Thought I’d post a little update while waiting for the delivery of the wheels I ordered, which are needed before I can proceed to assemble the first base section. Delivery is delayed a bit given the current world situation; not entirely unexpected.
I’ve never worked with metals before (apart from spice racks & the like made in high-school shop class), so I’ve been practicing brazing cutoff bits & pieces, taking notes as I go.
Below is a shot of my very first attempt at joining a 3/4″ tube perpendicularly to a 1″ tube. The brazing rod wasn’t melting as I expected it would, so I wound up overheating the piece to the melting point of alu: 1200°F (you can even see a hole burned through the end of the 3/4″ piece). That didn’t work out well, lol. 😀
Subsequent attempts, albeit a bit sloppy, produced better results, as seen in the next pic (view is after I managed to break it).
However, by inserting 30″ lengths in each piece as levers and applying a decent amount of angular force, I was able to shear the pieces apart, as seen below.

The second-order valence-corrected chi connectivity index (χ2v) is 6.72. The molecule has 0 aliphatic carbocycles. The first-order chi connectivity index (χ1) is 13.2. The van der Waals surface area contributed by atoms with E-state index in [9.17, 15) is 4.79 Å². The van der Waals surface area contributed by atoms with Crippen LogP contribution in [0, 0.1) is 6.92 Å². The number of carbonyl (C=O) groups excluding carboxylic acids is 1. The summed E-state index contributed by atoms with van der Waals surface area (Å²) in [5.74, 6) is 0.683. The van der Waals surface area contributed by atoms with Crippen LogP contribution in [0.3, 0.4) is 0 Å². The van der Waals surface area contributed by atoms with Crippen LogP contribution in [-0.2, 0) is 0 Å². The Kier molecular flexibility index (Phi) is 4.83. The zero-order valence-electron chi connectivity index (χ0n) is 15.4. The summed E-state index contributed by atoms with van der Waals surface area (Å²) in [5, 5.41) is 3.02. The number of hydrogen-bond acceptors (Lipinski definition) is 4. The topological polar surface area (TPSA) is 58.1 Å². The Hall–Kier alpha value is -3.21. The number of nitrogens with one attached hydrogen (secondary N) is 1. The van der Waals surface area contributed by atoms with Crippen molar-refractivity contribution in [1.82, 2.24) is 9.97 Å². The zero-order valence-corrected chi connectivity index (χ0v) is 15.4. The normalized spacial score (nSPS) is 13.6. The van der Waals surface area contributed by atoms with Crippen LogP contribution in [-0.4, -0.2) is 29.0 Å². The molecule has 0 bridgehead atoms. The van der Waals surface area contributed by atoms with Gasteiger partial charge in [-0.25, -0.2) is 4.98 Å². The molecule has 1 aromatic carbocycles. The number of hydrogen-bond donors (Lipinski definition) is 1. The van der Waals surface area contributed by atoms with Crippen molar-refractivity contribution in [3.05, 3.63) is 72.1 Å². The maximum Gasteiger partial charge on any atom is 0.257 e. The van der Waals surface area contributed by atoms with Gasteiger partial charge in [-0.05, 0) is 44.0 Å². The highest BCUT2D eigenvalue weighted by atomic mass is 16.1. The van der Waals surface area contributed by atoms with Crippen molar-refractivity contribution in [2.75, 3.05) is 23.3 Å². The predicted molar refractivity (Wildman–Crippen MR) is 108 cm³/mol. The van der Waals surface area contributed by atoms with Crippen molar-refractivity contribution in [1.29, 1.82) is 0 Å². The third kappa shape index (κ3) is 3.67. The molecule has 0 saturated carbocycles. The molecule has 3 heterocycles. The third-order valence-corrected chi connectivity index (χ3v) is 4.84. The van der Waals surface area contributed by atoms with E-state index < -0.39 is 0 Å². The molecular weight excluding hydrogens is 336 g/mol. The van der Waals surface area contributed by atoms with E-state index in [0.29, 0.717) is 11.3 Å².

A joint like the one above above would have been perfectly adequate for the trailer floor pieces after some cleaning up. But I’m not 100% confident that would hold up over time with all the jolting the trailer would receive with regular use.
While the brazing material did adhere somewhat to the base stock, we can see that the bond wasn’t as strong as we’d like. Although the image below shows that, upon closer inspection, the aluminum did warp outwards under pressure before the joint failed.
This made me realize that the stainless steel brushes I picked up on the cheap at my local dollar store simply aren’t stiff enough to properly clean & abrade the material. In the images above, you can see the result of trying to use coarse sandpaper to roughen up the surfaces.
Plus, my first failed attempts prompted me to be over-careful to not overheat the aluminum. So I believe I may have simply not heated it enough. Next attempts will surely prove more fruitful… fingers & toes crossed. 😛